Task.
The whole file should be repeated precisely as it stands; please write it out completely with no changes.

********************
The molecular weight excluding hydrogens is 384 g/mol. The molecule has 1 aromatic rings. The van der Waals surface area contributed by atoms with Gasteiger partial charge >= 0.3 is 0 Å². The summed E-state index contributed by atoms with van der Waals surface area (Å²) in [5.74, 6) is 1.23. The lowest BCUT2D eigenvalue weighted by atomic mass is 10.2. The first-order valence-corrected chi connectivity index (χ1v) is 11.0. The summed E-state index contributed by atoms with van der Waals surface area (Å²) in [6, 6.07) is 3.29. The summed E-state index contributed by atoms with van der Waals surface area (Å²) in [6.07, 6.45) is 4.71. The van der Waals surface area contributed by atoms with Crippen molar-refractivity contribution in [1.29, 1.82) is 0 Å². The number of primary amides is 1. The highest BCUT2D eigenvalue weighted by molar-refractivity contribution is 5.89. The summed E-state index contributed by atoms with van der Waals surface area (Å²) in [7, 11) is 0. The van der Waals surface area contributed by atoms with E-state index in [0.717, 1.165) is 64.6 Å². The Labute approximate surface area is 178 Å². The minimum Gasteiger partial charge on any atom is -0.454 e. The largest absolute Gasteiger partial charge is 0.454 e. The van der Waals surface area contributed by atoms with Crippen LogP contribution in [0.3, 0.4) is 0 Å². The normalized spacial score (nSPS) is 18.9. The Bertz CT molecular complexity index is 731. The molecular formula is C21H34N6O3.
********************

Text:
The molecular weight excluding hydrogens is 384 g/mol. The molecule has 1 aromatic rings. The van der Waals surface area contributed by atoms with Gasteiger partial charge >= 0.3 is 0 Å². The summed E-state index contributed by atoms with van der Waals surface area (Å²) in [5.74, 6) is 1.23. The lowest BCUT2D eigenvalue weighted by atomic mass is 10.2. The first-order valence-corrected chi connectivity index (χ1v) is 11.0. The summed E-state index contributed by atoms with van der Waals surface area (Å²) in [6, 6.07) is 3.29. The summed E-state index contributed by atoms with van der Waals surface area (Å²) in [6.07, 6.45) is 4.71. The van der Waals surface area contributed by atoms with Crippen molar-refractivity contribution in [1.29, 1.82) is 0 Å². The number of primary amides is 1. The highest BCUT2D eigenvalue weighted by molar-refractivity contribution is 5.89. The summed E-state index contributed by atoms with van der Waals surface area (Å²) in [7, 11) is 0. The van der Waals surface area contributed by atoms with E-state index in [0.717, 1.165) is 64.6 Å². The Labute approximate surface area is 178 Å². The minimum Gasteiger partial charge on any atom is -0.454 e. The largest absolute Gasteiger partial charge is 0.454 e. The van der Waals surface area contributed by atoms with Crippen LogP contribution in [0.3, 0.4) is 0 Å². The normalized spacial score (nSPS) is 18.9. The Bertz CT molecular complexity index is 731. The molecular formula is C21H34N6O3.